WHO stamp on Tata Covid research
A research paper written by doctors from the more-than-a-century-old Tata Main Hospital (TMH) in Jharkhand in January has become a part of the World Health Organisation’s (WHO) global literature on the coronavirus disease.
The Jamshedpur-based over 1,000-bed hospital is managed by Tata Steel.
The article, “A prospective study on rapidly declining SARS-Cov-2 immunoglobulin (IgG) antibodies one to three months of testing IgG positives. Can it lead to potential reinfections?”, written by Air Marshal Rajan Choudhary, adviser, medical services, Tata Steel, Dr Sanjay Deb Nag (anaesthetist), Dr Minakshi Mishra (pathology), Dr Sudhir Rai (general manager, Tata Main Hospital) and Minakshi Gupta (microbiology), has been published in peer-reviewed indexed international journals.
According to a Tata Steel spokesperson, the research work was indexed in PubMed, the database for the United States National Library of Medicine (NLM) at the National Institute of Health.
“We are already in the global index and now it (the article) has been included in the WHO Covid-19 global literature on coronavirus disease (WHO Covid ID: covidwho-962473). Anybody can log in to the WHO website and read the article,” said Choudhary.
The publication focuses on the Covid-19 immunoglobulin G (IgG) antibodies which have been considered to provide protective immunity and its immunoassays have been widely used for sero-surveillance (a tool used by epidemiologist and provides estimates of antibody levels against infectious diseases and is considered the gold standard for measuring population immunity).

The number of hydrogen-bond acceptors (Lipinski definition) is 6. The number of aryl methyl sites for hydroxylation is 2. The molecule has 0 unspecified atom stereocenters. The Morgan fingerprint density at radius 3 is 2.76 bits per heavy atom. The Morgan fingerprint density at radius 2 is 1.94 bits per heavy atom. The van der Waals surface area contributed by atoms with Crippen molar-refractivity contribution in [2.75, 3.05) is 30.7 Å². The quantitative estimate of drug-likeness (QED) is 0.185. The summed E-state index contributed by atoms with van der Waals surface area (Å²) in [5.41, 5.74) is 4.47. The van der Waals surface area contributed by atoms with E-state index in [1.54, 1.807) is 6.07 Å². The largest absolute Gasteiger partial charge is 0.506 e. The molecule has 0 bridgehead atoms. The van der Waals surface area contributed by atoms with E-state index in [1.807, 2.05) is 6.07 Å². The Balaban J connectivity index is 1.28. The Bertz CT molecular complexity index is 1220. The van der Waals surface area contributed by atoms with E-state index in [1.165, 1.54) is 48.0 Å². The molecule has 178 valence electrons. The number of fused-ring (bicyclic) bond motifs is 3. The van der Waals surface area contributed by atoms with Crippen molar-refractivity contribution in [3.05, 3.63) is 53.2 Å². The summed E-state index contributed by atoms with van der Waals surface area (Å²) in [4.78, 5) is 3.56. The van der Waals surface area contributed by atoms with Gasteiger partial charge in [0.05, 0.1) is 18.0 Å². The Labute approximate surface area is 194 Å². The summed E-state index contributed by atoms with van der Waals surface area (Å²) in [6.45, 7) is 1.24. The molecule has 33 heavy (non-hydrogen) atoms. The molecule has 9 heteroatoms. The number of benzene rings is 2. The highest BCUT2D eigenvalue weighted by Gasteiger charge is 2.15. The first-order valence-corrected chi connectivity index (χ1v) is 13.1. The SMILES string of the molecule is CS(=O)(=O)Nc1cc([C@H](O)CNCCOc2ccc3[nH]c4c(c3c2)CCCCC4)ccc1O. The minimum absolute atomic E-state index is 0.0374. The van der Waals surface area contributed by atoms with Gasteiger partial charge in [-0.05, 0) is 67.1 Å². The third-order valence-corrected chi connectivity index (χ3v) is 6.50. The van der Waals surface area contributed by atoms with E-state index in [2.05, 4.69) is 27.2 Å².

“In our sero-surveillance on an industrial workforce of randomly selected 3,296 subjects, Covid-19 IgG antibody positivity was reported in 7.37 per cent (243) subjects. However, when 30 days later, eight of the 243 Covid-19 IgG antibody positive individuals complained of symptoms suggestive of coronavirus infection and were confirmed Covid-19 positive by the reverse transcription polymerase chain reaction (RT-PCR) test, their Covid-19 IgG antibodies were retested,” said a Tata Steel spokesperson.
The spokesperson further said seven of the eight previously IgG positive individuals had lost their protective antibodies.
“Subsequently, a prospective clinical trial was planned by repeating the test for IgG antibodies on the remaining earlier positive 235 individuals around 45-65 days after their initial test. Only 201 of the 235 individuals consented and participated in the non-randomised single arm observational trial,” the spokesperson said.
The trial results showed that only 28.36 per cent (57 out of 201) retained their IgG antibodies and 70.15 per cent (141) had lost them. Three cases reported equivocal results on retesting.
“We concluded that the protective Covid-19 IgG antibodies rapidly decline over one to three months. Further studies are needed with a quantitative assay over a period with neutralising antibodies to establish if its decay can potentially lead to reinfections.
“Rapidly decaying protective IgG antibodies would impact herd immunity and vaccine durability. It is critical for the potential vaccines to generate both protective T and B-cell immune responses in a sustained manner,” said one of the members who contributed to the article.